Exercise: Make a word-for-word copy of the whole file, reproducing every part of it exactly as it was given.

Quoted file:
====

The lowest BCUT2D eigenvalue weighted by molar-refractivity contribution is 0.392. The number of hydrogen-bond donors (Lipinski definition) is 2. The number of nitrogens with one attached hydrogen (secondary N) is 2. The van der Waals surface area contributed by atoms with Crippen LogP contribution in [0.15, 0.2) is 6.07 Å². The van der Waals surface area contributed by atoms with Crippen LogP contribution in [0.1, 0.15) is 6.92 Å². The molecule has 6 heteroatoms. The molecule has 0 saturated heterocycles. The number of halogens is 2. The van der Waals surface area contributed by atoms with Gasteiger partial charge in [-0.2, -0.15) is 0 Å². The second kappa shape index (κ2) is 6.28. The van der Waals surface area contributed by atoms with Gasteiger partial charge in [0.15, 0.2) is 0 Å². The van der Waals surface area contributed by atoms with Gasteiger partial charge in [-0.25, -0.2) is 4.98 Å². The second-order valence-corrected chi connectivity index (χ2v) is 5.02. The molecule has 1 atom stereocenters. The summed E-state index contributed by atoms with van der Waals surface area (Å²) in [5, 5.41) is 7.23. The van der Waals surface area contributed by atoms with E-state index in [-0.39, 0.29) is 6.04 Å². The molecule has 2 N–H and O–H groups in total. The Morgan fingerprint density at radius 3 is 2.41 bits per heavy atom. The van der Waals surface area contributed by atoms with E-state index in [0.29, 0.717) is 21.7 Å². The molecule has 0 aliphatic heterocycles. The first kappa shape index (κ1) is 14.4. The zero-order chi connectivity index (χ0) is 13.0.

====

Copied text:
The lowest BCUT2D eigenvalue weighted by molar-refractivity contribution is 0.392. The number of hydrogen-bond donors (Lipinski definition) is 2. The number of nitrogens with one attached hydrogen (secondary N) is 2. The van der Waals surface area contributed by atoms with Crippen LogP contribution in [0.15, 0.2) is 6.07 Å². The van der Waals surface area contributed by atoms with Crippen LogP contribution in [0.1, 0.15) is 6.92 Å². The molecule has 6 heteroatoms. The molecule has 0 saturated heterocycles. The number of halogens is 2. The van der Waals surface area contributed by atoms with Gasteiger partial charge in [-0.2, -0.15) is 0 Å². The second kappa shape index (κ2) is 6.28. The van der Waals surface area contributed by atoms with Gasteiger partial charge in [0.15, 0.2) is 0 Å². The van der Waals surface area contributed by atoms with Gasteiger partial charge in [-0.25, -0.2) is 4.98 Å². The second-order valence-corrected chi connectivity index (χ2v) is 5.02. The molecule has 1 atom stereocenters. The summed E-state index contributed by atoms with van der Waals surface area (Å²) in [5, 5.41) is 7.23. The van der Waals surface area contributed by atoms with E-state index in [-0.39, 0.29) is 6.04 Å². The molecule has 2 N–H and O–H groups in total. The Morgan fingerprint density at radius 3 is 2.41 bits per heavy atom. The van der Waals surface area contributed by atoms with E-state index in [0.29, 0.717) is 21.7 Å². The molecule has 0 aliphatic heterocycles. The first kappa shape index (κ1) is 14.4. The zero-order chi connectivity index (χ0) is 13.0.